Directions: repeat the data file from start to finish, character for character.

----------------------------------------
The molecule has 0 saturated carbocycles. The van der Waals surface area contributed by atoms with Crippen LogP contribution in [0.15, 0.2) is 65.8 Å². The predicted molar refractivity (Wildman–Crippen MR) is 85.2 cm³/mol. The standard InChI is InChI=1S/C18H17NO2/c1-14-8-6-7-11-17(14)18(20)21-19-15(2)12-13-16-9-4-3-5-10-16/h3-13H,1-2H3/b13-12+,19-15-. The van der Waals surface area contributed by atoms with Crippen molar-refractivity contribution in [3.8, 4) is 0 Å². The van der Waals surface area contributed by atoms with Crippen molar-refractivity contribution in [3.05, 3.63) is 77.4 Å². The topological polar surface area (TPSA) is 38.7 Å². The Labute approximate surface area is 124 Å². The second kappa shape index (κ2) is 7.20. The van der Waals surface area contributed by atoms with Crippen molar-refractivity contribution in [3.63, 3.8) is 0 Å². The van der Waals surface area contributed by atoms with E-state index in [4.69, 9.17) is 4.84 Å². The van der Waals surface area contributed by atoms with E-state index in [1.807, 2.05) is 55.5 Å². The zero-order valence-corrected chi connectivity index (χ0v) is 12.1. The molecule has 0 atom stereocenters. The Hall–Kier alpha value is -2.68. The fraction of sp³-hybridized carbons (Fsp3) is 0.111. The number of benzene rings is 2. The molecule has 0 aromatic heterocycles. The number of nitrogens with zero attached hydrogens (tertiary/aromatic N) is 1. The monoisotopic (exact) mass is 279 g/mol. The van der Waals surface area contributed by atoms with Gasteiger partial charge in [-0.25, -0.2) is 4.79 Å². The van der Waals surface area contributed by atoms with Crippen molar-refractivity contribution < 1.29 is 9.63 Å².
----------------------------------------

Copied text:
The molecule has 0 saturated carbocycles. The van der Waals surface area contributed by atoms with Crippen LogP contribution in [0.15, 0.2) is 65.8 Å². The predicted molar refractivity (Wildman–Crippen MR) is 85.2 cm³/mol. The standard InChI is InChI=1S/C18H17NO2/c1-14-8-6-7-11-17(14)18(20)21-19-15(2)12-13-16-9-4-3-5-10-16/h3-13H,1-2H3/b13-12+,19-15-. The van der Waals surface area contributed by atoms with Crippen molar-refractivity contribution in [3.8, 4) is 0 Å². The van der Waals surface area contributed by atoms with Crippen molar-refractivity contribution in [3.05, 3.63) is 77.4 Å². The topological polar surface area (TPSA) is 38.7 Å². The Labute approximate surface area is 124 Å². The second kappa shape index (κ2) is 7.20. The van der Waals surface area contributed by atoms with Crippen molar-refractivity contribution in [3.63, 3.8) is 0 Å². The van der Waals surface area contributed by atoms with E-state index in [4.69, 9.17) is 4.84 Å². The van der Waals surface area contributed by atoms with E-state index in [1.807, 2.05) is 55.5 Å². The zero-order valence-corrected chi connectivity index (χ0v) is 12.1. The molecule has 0 atom stereocenters. The Hall–Kier alpha value is -2.68. The fraction of sp³-hybridized carbons (Fsp3) is 0.111. The number of benzene rings is 2. The molecule has 0 aromatic heterocycles. The number of nitrogens with zero attached hydrogens (tertiary/aromatic N) is 1. The monoisotopic (exact) mass is 279 g/mol. The van der Waals surface area contributed by atoms with Gasteiger partial charge in [-0.25, -0.2) is 4.79 Å². The van der Waals surface area contributed by atoms with Crippen molar-refractivity contribution < 1.29 is 9.63 Å².